Client(cores=None, version=None, port=None, host='localhost')¶
Manages the Comsol client instance.
A client can either be a stand-alone instance or it could connect to a Comsol server instance started independently, possibly on a different machine on the network.
import mph client = mph.Client(cores=1) model = client.load('model.mph') model.solve() model.save() client.remove(model)
Due to limitations of the Java bridge, provided by the JPype library, only one client can be instantiated at a time. This is because JPype cannot manage more than one Java virtual machine within the same Python session. Separate Python processes would have to be started, or spawned, to work around this limitation.
NotImplementedErroris therefore raised if another client is already running.
The number of
cores(threads) the client instance uses can be restricted by specifying a number. Otherwise all available cores are used.
A specific Comsol
versioncan be selected if several are installed, for example
version='5.3a'. Otherwise the latest version is used, and reported via the
Initializes a stand-alone Comsol session if no
portnumber is specified. Otherwise tries to connect to the Comsol server listening at the given port for client connections. The
hostaddress defaults to
'localhost', but could be any domain name or IP address.
Internally, the client is a wrapper around the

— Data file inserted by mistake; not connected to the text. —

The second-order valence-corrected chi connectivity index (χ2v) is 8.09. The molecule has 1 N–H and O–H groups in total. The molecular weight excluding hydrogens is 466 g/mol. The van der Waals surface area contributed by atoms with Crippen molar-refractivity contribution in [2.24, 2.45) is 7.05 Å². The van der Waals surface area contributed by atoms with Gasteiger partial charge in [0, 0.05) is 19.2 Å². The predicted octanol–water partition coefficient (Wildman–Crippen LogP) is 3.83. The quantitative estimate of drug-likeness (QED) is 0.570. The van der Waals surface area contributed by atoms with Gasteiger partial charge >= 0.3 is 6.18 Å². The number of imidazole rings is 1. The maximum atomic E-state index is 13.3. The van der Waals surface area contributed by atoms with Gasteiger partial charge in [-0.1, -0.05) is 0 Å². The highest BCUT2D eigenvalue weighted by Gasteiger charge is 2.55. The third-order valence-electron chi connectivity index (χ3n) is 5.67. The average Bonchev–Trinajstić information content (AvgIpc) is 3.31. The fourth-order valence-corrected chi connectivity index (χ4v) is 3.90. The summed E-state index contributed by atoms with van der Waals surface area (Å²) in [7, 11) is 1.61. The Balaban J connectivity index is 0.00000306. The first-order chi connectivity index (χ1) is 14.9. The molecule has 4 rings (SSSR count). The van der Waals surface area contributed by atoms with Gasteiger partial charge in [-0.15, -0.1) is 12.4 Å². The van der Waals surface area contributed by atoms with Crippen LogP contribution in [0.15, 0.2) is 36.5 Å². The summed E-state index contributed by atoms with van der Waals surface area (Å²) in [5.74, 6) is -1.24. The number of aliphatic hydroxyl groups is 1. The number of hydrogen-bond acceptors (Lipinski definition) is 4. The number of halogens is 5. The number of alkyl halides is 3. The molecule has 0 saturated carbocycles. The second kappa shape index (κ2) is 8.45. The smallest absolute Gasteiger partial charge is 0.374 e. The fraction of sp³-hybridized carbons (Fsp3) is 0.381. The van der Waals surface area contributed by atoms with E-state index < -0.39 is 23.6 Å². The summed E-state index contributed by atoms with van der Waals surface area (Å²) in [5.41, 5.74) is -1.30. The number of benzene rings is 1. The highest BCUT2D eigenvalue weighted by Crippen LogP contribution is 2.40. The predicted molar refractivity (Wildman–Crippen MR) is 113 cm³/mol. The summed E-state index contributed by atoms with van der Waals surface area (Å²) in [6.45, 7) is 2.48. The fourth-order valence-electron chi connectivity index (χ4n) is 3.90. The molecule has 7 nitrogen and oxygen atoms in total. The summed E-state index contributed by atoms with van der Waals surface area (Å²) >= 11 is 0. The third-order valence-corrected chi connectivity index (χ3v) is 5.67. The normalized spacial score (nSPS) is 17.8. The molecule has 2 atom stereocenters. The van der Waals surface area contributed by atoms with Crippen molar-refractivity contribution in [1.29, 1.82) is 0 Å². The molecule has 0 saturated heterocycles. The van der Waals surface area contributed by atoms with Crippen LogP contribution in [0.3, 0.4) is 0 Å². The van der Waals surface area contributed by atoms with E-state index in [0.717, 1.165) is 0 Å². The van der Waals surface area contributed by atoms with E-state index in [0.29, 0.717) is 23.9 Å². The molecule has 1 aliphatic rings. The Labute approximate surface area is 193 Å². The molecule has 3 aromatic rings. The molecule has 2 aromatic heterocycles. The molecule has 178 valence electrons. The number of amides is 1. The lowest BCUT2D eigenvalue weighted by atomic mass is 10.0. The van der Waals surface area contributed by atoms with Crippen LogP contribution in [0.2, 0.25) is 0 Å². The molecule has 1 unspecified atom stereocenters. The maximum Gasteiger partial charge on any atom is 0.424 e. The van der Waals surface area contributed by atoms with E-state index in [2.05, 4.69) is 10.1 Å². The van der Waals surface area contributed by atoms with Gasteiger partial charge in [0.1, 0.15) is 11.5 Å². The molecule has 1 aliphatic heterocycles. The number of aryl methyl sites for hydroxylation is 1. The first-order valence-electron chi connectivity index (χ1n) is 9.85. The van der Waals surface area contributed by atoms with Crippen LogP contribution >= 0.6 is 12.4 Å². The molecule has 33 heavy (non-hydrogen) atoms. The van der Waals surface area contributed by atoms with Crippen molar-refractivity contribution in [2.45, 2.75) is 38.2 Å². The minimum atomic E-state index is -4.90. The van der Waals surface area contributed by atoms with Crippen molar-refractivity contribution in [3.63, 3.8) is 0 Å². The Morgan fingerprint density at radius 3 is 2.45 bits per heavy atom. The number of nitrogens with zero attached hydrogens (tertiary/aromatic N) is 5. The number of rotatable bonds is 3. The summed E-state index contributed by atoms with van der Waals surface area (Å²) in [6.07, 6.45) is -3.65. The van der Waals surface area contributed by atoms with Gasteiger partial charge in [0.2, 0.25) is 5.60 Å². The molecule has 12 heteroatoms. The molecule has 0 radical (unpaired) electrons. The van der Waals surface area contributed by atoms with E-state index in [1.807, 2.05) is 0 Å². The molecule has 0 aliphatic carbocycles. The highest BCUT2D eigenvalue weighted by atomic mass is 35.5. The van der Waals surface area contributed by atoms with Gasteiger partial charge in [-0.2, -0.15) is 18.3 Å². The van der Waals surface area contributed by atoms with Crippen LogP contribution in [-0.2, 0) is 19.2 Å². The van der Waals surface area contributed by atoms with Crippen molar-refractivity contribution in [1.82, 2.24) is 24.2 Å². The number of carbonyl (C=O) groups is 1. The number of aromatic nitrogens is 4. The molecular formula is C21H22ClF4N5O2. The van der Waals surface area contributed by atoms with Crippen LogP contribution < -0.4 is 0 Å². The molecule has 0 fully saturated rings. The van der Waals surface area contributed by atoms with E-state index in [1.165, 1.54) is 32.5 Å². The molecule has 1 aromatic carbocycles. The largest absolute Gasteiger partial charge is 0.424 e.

ModelUtilobject provided by Comsol’s Java API, which may also be accessed directly via the instance attribute
Loads a model from the given
fileand returns it.
Enables or disables caching of previously loaded models.
Caching means that the
load()method will check if a model has been previously loaded from the same file-system path and, if so, return the in-memory model object instead of reloading it from disk. By default (at start-up) caching is disabled.
Trueto enable caching,
Falseto disable it. If no argument is passed, the current state is returned.
Creates and returns a new, empty model with the given
This is not particularly useful unless you are prepared to drop down to the Java layer and add model features on your own. It may help to call the returned (Python) model object something like
pymodeland assign the name
pymodel.java. Then you can just copy-and-paste Java or Matlab code from the Comsol programming manual or as exported from the Comsol front-end. Python will gracefully overlook gratuitous semicolons at the end of statements, so this approach would even work for entire blocks of code.
Returns all models currently held in memory.
Returns the names of all loaded models.
Returns the file-system paths of all loaded models.
Removes the given
Removes all loaded models from memory.
Disconnects the client from the server.